Clinicians often face challenges distinguishing lung cancer from histoplasmosis, a fungal infection that creates cancer-mimicking lesions in the lungs. In a study published in Emerging Infectious Diseases last fall, investigators from Vanderbilt Vanderbilt University Medical Center and the University of Alabama at Birmingham revealed that the “histo-belt” of ideal conditions for the fungus extends significantly beyond previously identified regions of the United States.
Additionally, the Vanderbilt researchers have published findings indicating that a blood test for histoplasmosis antibodies could serve as a diagnostic tool for distinguishing cancer tumors from benign nodules caused by the fungal infection. The findings may help determine when biopsy surgeries are necessary in diagnosing lung cancer.
Monitoring Benign Nodules
Histoplasmosis is caused by inhalation of Histoplasma fungus that thrives in dark damp soil, but it is also spread by birds. Most infections are asymptomatic or are flu-like when symptoms do occur, and in the vast majority of cases, individuals recover from infection without ever being diagnosed.
In the study published February 2019 in Cancer Epidemiology Biomarkers & Prevention, researchers from Vanderbilt and Tennessee Valley TA Healthcare System tested serum from 152 patients presenting with pulmonary nodules. Twelve percent of those without cancer tested positive for both IgM and IgG histoplasmosis antibodies. All those cases turned out to be benign. Seventy-two percent of patients who tested positive for only the IgG antibody also had benign nodules, suggesting that clinicians may want to monitor those patients with subsequent CT scans at three- or six-month intervals instead of pursuing a tissue diagnosis.
“If you have histoplasmosis antibodies—IgG and IgM— in your blood that are both strong, positive tests… I’m not going to take you to the operating room.”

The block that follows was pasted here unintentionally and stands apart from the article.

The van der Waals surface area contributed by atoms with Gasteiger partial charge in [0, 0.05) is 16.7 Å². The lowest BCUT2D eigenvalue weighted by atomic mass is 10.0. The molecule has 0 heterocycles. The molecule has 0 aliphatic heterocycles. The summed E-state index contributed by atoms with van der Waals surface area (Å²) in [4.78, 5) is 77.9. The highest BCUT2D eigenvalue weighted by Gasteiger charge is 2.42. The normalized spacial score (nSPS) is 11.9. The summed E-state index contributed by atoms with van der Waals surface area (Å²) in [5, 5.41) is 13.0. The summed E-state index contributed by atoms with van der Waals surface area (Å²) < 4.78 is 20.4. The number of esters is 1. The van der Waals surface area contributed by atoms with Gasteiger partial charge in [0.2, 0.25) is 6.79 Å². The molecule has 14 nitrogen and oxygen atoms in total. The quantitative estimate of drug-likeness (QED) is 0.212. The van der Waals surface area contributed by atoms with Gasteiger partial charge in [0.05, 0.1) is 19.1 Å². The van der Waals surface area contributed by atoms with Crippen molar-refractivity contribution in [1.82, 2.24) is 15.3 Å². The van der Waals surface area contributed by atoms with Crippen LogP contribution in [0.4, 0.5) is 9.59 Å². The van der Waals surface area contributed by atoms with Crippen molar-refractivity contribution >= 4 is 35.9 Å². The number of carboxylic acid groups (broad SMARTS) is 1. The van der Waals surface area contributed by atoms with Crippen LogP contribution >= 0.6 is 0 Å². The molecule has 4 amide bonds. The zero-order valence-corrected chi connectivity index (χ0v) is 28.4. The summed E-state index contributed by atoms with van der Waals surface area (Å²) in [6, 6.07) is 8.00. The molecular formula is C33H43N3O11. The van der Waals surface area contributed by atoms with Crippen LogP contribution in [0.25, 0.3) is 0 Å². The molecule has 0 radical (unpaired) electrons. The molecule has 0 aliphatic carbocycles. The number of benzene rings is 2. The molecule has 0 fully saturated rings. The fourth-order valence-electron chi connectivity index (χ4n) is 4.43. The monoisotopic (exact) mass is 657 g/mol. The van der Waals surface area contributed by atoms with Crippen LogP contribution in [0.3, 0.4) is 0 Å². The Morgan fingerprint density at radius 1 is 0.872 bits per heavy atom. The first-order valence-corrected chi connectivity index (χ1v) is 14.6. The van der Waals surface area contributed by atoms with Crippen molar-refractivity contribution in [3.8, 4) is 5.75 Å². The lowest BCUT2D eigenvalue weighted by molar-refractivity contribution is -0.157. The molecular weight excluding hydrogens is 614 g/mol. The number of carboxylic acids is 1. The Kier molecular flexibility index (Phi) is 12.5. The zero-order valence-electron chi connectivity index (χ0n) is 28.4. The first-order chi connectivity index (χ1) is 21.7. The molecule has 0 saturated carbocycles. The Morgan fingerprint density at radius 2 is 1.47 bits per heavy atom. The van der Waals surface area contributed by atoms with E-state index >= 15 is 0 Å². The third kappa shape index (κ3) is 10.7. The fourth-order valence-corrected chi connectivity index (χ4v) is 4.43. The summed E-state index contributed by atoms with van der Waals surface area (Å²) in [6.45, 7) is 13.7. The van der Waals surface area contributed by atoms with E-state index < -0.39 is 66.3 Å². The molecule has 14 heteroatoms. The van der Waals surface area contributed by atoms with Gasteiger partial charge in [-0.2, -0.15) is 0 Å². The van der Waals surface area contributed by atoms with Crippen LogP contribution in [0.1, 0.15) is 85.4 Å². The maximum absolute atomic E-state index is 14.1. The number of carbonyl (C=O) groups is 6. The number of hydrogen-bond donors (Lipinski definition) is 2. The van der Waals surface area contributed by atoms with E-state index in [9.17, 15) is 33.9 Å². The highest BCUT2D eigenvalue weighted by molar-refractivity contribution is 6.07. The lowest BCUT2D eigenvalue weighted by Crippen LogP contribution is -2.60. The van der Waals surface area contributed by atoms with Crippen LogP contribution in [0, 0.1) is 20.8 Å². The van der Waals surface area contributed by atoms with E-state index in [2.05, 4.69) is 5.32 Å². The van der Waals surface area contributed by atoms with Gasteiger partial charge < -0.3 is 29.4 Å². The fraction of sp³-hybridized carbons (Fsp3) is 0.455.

“If you have histoplasmosis antibodies—IgG and IgM— in your blood that are both strong, positive tests, based on the work we’re doing I’m not going to take you to the operating room,” said senior author Eric Grogan, M.D., associate professor of thoracic surgery at Vanderbilt. “I am going to say, ‘You need to be watched and let’s see how this does before we end up doing invasive procedures.’”
Limitations of the New Test
Active surveillance may not be clinically defensible, the researchers cautioned, because 11 patients who tested positive for only the IgG antibody also had cancer. Follow-up studies with larger numbers of patients are necessary to provide clarity, they concluded, as well as research to develop more sensitive biomarker tests for benign lung disease.
“If the test says you don’t have a histoplasmosis exposure, that doesn’t tell you that you have cancer,” said Stephen Deppen, Ph.D., an epidemiologist and assistant professor of thoracic surgery at Vanderbilt who collaborated with Grogan. “It just says we can’t measure if you had antibodies from exposure to a fungus that may have caused what we see on chest imaging. So, a negative test really does not help you. On the other hand, a positive test does.”
Additionally, the new test for histoplasmosis antibodies has limitations because people can still have nodules from a prior fungal infection for which their immune systems are no longer responding.
Grogan and Deppen presented an update of their research March 7 to the National Institute of Allergies and Infectious Diseases. They are looking to form a benign lung nodule consortium with other medical research institutions across the country to validate and extend their work into clinical practice.
“The tools that we have are good for finding cancer. They are not good for ruling out benign disease.”
“Today, the tools that we have are good for finding cancer,” Deppen said. “They are not good for ruling out benign disease.”